Are you hosting Thanksgiving dinner this year? Hosting can seem intimidating, but it doesn’t have to be! Whether you’re planning a holiday meal for just your household or a big bunch of friends and family, we’ve got some tips and tricks to reduce the Thanksgiving stress while still hosting an event to remember.
Prepare as much as possible
Plan your dishes ahead of time, and remember that you can prepare and freeze many dishes in the days before Thanksgiving. Desserts are a great element of your dinner that can be made and stored days in advance. Don’t be afraid to pick up certain dishes (or your whole meal) from the store or a local restaurant, rather than cooking from scratch. Supporting the local economy is just as important as a meal made in your own kitchen.
You can also prepare for hosting duties by getting out your serving ware, glasses and silverware ahead of time and setting the table as much as possible the night before. One less thing to think about the day of will give you more time to prepare for cooking and/or hosting.
Healthy meal planning
When you’re choosing the dishes in your Thanksgiving dinner, traditional family foods can bring everyone comfort. But if you are concerned about your health and wellness, it may feel difficult to decide which to include. Feeling like you’re on a diet at a big holiday meal can just add to the stress, so keep in mind that it’s okay to treat yourself on occasion.
A few ideas to help: eat breakfast that morning so that you’re not starving and overstuffing yourself when the big meal comes around. You can also try to “eat the rainbow” to get the most nutrients out of your dinner, such as the red cranberries, green beans, orange carrots, white turkey and more!
Accept help from others
As you plan your meal, ask others if they’d like to contribute a side dish, drink or decorations. There’s nothing in the “Thanksgiving hosting guide” that says you have to provide every single item on the menu. Incorporating items from your friends and family is also a great way to help cater to picky eaters or those with special dietary/allergy needs. When your guests start to arrive, allow them to help set the final pieces of the table, put the finishing touches on dishes and get their own drinks. Most guests will be looking for ways to help reduce your Thanksgiving stress as the host, so let them!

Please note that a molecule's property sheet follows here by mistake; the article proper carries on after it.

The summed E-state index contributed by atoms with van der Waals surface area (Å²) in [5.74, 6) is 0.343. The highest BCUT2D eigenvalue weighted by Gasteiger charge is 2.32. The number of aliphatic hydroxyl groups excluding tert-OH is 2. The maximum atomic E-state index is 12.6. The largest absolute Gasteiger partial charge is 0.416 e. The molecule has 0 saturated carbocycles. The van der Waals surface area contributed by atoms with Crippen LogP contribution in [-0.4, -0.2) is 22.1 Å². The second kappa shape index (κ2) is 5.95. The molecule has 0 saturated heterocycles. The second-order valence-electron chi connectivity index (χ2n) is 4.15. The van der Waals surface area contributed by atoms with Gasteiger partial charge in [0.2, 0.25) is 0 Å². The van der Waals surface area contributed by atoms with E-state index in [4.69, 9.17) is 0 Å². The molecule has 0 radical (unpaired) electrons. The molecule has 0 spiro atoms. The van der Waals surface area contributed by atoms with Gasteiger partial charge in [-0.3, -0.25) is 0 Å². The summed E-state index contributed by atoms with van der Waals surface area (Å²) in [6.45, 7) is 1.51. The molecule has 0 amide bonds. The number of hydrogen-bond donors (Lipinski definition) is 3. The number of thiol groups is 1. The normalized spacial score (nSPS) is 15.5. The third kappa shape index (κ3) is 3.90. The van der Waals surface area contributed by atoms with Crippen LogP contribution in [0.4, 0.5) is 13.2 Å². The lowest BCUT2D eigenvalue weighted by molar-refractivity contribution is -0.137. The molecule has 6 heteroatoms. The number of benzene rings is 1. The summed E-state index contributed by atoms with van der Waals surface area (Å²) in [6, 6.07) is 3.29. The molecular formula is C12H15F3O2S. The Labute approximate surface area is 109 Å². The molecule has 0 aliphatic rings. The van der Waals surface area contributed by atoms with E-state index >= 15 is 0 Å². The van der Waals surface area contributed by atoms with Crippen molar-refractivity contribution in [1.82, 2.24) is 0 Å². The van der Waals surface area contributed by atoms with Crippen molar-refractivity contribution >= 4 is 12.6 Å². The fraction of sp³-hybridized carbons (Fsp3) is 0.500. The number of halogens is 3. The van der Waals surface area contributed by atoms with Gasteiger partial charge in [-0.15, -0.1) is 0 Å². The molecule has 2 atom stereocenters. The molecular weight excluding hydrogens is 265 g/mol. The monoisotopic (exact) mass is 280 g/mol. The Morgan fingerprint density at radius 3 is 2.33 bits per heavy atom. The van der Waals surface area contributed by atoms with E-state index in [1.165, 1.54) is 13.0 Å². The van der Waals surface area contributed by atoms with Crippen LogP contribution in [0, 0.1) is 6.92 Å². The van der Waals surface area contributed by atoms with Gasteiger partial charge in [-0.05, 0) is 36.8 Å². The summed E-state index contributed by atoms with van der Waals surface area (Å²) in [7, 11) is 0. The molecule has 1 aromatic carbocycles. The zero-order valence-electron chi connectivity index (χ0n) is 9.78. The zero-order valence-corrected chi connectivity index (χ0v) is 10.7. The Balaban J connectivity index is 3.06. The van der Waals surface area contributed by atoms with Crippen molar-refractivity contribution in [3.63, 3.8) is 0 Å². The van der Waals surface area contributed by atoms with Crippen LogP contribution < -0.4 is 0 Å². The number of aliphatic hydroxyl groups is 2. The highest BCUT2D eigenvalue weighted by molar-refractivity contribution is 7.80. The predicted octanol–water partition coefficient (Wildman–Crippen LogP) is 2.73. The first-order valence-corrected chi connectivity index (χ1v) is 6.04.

Get the kids involved
Accepting help from others also includes the kids! Handprint turkeys and homemade place cards are the perfect projects to keep children busy and away from the hot stove as you’re cooking. Children can also help with food shopping, setting the table, taking coats for guests and cleaning up after the meal. Age appropriate tasks are a great way to let your kids take more ownership over your family’s hosting duties and reduce the Thanksgiving stress overall.
Focus on the gratitude
Our final tip is to remember the real reason for the holiday. Getting together safely with family, especially after the chaos of the past almost two years, is something that so many of us are thankful for. It may seem like a cliche, but going around the dinner table to tell others why you are thankful is the perfect way to focus on gratitude. Cultivating an “attitude of gratitude” is the ultimate act of self-care and stress reduction this holiday season.
If you are feeling the Thanksgiving stress this year… or your overall mental health needs a little extra support, contact Healthy365 today. We would love to connect you with local resources and programs that can best serve your or your loved one’s mental wellbeing.